eating at the temple, 2

SK and I headed to Berkeley well in advance of lunch, not wanting something cosmic and stupid to stand in our way (e.g., truck full of Skittles overturned on the Interstate). We soon found ourselves with an hour to kill in the sleepy commercial area surrounding Chez Panisse. We spent it in a hardware store, shopping for Gorilla Glue and potting soil. And somehow, dazzled by the array of smoke detectors, we managed to be 10 minutes late for our reservation. I’d blame SK except that would be totally inaccurate.

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By the time we got inside I was sweaty and flustered, at the bottom of my game. I told the bespoke host that we had reservations, and after a nearly imperceptible “you’re late” look, he put us in the corner of the waiting area. No one puts Baby in the corner!

I was totally edgy while we waited, suspecting (like I often do) that the host was seating people before us out of spite. Then, with the reassuring grace that’s indigenous to the well-heeled gay man, he cooed, “I couldn’t be more sorry about the wait, right this way.” We were inside the temple.

We were tucked into a cozy corner table, with adequate space between us and all the other yuppies. Everything was dark wood, adorned with leafy plants and vintage posters for French movies and booze. An open porch at one end of the dining area allowed for a nice flow of air and sunlight throughout. I called the layout feng shui, which is ignorant white dude for “vaguely Asian.” SK sweetly agreed that there were elements of a Japanese tea house, but I suspect she had her own ideas. She often does.

Our long-haired waiter had a dazzler smile and laughed at all my jokes. Clearly a flawed individual, but très professional and efficient. There was also one of those crumb sweeper dudes who gracefully cleans your stray tidbits off the tablecloth. I had mild guilt because cleaning up after my meals is a double-duty affair. They probably swept a whole porkchop off my place, and I didn’t even eat pork.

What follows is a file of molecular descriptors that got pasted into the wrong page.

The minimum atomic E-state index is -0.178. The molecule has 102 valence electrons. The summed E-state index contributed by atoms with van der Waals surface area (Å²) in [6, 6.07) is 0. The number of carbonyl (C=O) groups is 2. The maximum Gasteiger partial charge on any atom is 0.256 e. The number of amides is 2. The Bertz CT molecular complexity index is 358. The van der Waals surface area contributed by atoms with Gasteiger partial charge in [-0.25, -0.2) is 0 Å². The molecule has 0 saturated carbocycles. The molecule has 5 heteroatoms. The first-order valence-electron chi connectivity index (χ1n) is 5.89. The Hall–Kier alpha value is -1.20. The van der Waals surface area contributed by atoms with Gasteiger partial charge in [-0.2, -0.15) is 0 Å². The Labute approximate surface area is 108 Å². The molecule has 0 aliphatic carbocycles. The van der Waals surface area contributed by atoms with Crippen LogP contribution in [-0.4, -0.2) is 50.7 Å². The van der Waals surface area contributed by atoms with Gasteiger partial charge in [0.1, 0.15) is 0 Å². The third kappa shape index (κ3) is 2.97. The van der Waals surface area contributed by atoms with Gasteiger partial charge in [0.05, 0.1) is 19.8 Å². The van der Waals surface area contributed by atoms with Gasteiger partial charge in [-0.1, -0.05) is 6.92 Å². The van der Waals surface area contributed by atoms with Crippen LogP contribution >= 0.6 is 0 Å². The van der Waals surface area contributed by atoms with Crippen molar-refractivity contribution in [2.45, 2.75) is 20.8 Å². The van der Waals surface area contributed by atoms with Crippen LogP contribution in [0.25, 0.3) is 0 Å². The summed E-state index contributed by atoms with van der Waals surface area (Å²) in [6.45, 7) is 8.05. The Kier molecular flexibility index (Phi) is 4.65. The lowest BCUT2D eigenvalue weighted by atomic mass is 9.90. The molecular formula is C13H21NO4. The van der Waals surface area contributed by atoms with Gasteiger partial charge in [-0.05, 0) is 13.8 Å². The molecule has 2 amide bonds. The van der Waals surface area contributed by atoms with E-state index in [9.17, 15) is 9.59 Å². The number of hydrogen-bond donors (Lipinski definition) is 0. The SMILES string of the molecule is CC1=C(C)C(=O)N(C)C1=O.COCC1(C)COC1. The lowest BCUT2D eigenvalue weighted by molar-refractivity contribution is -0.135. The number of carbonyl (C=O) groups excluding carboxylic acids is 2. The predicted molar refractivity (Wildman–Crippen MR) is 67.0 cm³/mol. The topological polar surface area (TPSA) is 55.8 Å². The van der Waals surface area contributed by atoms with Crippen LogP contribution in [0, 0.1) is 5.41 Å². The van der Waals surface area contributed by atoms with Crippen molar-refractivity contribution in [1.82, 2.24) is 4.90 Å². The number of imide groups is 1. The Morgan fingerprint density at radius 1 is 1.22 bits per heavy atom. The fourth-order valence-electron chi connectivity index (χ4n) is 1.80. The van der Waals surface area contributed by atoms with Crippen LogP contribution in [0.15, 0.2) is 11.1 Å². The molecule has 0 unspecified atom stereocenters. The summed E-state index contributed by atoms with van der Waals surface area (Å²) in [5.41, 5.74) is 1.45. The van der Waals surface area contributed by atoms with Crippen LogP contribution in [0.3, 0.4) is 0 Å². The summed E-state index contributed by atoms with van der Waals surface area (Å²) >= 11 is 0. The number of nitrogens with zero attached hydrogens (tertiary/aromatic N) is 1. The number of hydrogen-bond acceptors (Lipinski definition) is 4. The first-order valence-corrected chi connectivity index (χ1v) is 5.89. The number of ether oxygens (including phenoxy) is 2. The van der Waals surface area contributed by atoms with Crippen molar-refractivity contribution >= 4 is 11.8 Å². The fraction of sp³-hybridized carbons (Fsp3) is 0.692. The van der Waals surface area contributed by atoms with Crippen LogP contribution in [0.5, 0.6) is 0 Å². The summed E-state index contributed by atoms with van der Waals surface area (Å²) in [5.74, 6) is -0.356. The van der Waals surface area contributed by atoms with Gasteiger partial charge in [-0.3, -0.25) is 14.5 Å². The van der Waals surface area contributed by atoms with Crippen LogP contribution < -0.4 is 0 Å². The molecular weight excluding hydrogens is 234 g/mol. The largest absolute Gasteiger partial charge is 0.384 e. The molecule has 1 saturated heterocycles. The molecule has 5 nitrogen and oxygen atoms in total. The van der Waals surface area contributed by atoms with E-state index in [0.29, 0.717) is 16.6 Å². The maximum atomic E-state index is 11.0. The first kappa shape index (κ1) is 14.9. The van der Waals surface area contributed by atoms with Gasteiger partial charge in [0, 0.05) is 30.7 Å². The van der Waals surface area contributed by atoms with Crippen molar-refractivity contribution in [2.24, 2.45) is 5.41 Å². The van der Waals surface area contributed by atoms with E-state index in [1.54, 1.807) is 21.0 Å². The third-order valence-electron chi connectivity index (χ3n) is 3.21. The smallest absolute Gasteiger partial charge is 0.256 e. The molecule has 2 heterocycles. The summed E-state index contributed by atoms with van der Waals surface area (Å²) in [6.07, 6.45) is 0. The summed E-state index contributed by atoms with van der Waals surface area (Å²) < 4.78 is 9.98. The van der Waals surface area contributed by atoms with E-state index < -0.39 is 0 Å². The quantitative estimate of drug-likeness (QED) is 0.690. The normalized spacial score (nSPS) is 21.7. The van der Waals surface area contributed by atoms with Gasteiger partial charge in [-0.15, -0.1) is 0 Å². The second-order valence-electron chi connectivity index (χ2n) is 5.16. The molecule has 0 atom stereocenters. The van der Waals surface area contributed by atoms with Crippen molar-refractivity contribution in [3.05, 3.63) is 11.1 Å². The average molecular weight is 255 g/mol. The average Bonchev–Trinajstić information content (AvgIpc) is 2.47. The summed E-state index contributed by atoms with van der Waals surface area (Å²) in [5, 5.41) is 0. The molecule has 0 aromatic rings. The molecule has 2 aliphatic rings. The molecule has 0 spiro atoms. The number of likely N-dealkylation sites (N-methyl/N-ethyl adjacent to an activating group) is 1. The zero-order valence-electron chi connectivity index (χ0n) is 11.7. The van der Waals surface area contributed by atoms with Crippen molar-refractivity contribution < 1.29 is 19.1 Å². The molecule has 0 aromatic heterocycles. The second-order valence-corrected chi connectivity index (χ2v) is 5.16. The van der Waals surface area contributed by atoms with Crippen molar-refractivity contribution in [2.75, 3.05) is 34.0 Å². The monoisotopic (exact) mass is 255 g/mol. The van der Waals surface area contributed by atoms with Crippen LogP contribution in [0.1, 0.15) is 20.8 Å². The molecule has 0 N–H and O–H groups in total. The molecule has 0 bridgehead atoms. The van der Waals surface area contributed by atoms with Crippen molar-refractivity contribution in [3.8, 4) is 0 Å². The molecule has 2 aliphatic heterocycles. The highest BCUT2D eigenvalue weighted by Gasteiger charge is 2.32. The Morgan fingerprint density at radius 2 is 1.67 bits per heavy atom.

After a painstaking review of the menu (above), we made our selections.

To start:
Garden lettuce salad– Couldn’t be more simple, a mix of fresh greens, lightly dressed in lemon and oil. Oddly enough, this was my choice. Typically my salad selections look more like omelettes or casseroles, with meat cubes and eggs liberally dressed with blue cheese. On this occasion, I was feeling light.

Grilled Canard Farm sirloin roast with green beans and shoestring potatoes
I played to type with my entree selection. Little pieces of sliced beef in a mild chimichurri sauce, delicious and tender. The portion was just enough to leave me wanting more, unlike a steakhouse monstrosity that leaves me gasping for air. The side of lightly seasoned green beans were al dente, but not so much that I got angry (like usual). The shoestring potatoes were a surprise hit with both of us, as normally those things are cheap throwaways. They were salty, crisp and actually tasted fresh! Free-range potatoes.

Soul Food Farm chicken al mattone with polenta, asparagus and olives
SK chose this one, and I immediately regretted my own order. As tasty as the sirloin was, the chicken al mattone (literally, under a brick, referring to how the chicken is cooked) was effing incredible. Crispy on the outside, tender and juicy within, the flavor smashed me right in the face and I kept stealing more off SK’s plate. The creamy sweet corn polenta and grilled asparagus stalks were a perfect accompaniment, though the latter was a bit over-salted (wah-wah).

Someone recommended the mind-blowing vegan brownies at a place called Cafe Gratitude across from Chez Panisse but we were both so dazzled by the meal that we decided to stay for the sweets.

Strawberry shortcake with crème fraîche– A classic done to perfection. I had hoped it would be sponge cake instead of a biscuit, but once the biscuit soaked up the berry juice and the crème, it got all moist and chewy (perfect for my 12-year-old palate). Our only complaint was that it was shy on strawberries, but hey.

I finished the meal with a glass of iced green tea, even though I already drank one before lunch. I wanted to prolong the Chez Panisse experience, and they did make a fine glass of tea.

For all this awesomeness, we spent under $100, with tip. Amazing.

3 responses to “eating at the temple, 2

  1. I don’t speak french, but does “langues de chat” mean “cat tongues?”

    Also: Yum. Now go to Zuni Cafe and tell me about that chicken and bread salad!

  2. please. it’s ok if you never make it to cafe gratitude. also in that neighborhood is a worker owned juice joint-the juice bar collective. hippie juice! it’s great.

  3. When I went there, I got the beef stew. Which was pretty good! I’m not sure I realized the stuff I was putting in my mouth had an ideology, so I just kind of shoved it my mouth like I usually do and left thinking it was ok.

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